In the best documentaries, you feel like you're immersed in a
constant stream of information: just enough to always have something
new being revealed, without being overwhelming. In contrast, watching
In Search of the Trojan War is like drinking a glass of water
using an eyedropper: it takes forever to get just a few unsatisfying
drops. In a program that runs nearly six hours (six 56-minute
episodes), that adds up to a lot of restlessness as we wait for some
sort of informative payoff.
The key phrase in the title is the "In Search of": the
documentary is less about the Trojan war than it is about the history
of attempts by archaeologists to determine whether or not Troy was a
real city, and if it was real, where it could be found. It's not a
bad approach, but it's the kind of thing that works best in
moderation; it's simply not as interesting to hear about the
personality of Heinrich Schliemann and
other archaeologists as it is to learn about the historical origins
of Achilles, Agamemnon, or Helen. In Search of the Trojan War does
work in some information about the real Troy, but surprisingly
little, and in a rather disorganized manner.
The documentary program is made up of six episodes. "The Age of
the Heroes" focuses on German amateur archaeologist Heinrich
Schliemann and his obsessive search for Troy; "The Legend Under
Siege" (misspelled as "seige" in the menu, I might
add) reviews the post-Schliemann investigations; "The Singer of
Tales" addresses the historicity of Homer's Iliad; "The
Women of Troy" looks at whether Helen of Troy existed; "Empire
of the Hittites" discusses Troy's relations with its neighboring
empire; and "The Fall of Troy" covers what was known about
the fall of the city. There's certainly potential in these topics,
but the sad fact is that the actual content is so thin on the ground
that it all could be condensed easily into a single episode.
The annoying thing about In Search of the Trojan War is not so
much its slow pace (which is, in fact, glacial) but the fact that the
slowness is blatantly unnecessary. It's not that we're taking our
time to explore difficult-to-grasp topics, or that a lot of
supporting detail is being provided for everything; those would be
acceptable causes of a slow pace. No, In Search of the Trojan War
is slow because it puffs everything out. We see conversations with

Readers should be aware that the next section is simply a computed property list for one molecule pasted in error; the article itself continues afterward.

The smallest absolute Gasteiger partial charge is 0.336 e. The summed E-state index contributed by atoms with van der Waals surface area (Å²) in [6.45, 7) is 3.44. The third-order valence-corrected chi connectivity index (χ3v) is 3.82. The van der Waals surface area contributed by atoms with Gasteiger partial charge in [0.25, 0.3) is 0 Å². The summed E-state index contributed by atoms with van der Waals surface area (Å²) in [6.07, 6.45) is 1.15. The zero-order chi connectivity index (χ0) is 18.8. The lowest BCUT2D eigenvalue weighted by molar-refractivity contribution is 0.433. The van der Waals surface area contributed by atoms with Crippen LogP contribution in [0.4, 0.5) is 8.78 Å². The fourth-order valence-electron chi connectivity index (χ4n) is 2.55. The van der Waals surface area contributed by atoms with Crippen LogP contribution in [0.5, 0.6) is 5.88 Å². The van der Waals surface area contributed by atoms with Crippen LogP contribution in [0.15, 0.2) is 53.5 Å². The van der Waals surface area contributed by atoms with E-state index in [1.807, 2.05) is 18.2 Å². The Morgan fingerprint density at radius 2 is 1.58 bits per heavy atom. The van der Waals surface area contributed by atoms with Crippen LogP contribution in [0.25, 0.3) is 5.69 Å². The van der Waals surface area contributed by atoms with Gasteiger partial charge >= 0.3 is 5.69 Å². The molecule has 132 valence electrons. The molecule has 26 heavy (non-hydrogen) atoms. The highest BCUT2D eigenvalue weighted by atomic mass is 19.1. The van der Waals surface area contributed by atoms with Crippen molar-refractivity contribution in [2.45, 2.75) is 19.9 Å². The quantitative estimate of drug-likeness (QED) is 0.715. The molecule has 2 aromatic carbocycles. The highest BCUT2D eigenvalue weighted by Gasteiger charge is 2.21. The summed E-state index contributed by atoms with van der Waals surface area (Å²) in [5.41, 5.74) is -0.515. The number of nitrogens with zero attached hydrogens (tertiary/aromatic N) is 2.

archaeologists and museum curators... including idle chit-chat
between them and the narrator. We get lingering shots of completely
irrelevant scenes, like modern traffic or anonymous ruins, liberally
thrown in between scenes in which we actually do get information.
Added to this maddeningly slow pace and skimpy amount of information
is the annoyingly pretentious narrative style. The narrator, Michael
Wood, is given to pseudo-poetic ramblings about Troy and the search
for it, and even ordinary information is given a flowery presentation
that just comes out as cheesy rather than stylish.
The image quality of In Search of the Trojan War reveals the
program's 1980s vintage. The picture tends to be grainy and rather
faded, with a washed-out, grayish look much of the time. A few flaws
crop up here and there, but they don't stand out much; what's more
noticeable is the general soft and fuzzy
appearance of the picture. It's watchable, but you won't mistake it
for anything modern. The program is presented in its original
1.33:1 aspect ratio.
The soundtrack is underwhelming, even for a documentary that doesn't
put much strain on the audio system. The overall sound is flat and
rather lifeless, and quite muffled-sounding. The volume varies
considerably as well; scenes in which the narrator is speaking in
front of the camera, as opposed to giving a voiceover, are often
On the first disc, we get a 25-minute interview with Michael
Wood, the narrator, who discusses his experiences with the program.
While a date isn't given, it's clear that the interview takes place a
number of years after In Search of the Trojan War. It's clear
that he's still enthused by the "journey of discovery"
approach that the documentary takes, although to his credit, it
probably was a lot more fun to participate in it than to watch it.
The second disc has a few odds and ends of special features. A photo
gallery presents images of artifacts and sites related to the Trojan
War, with informative captions; it's more interesting than the
typical photo gallery (although that's not saying much). Trailers for
other BBC documentaries are also included.
Search of the Trojan War takes an interesting topic and waters it
down to the point that it's not worth watching. While the program
offers some material of interest, I simply can't say that it's worth
sitting through six hours of fluffed-out, pretentious episodes to get
the few nuggets of worthwhile material. Viewers who are interested in
ancient Greek civilization will do better to check out the excellent
Spartans instead, even though it covers a later historical
period than the Trojan War. In Search of the Trojan War could
have been worthwhile, but sadly all it gets is a "skip it."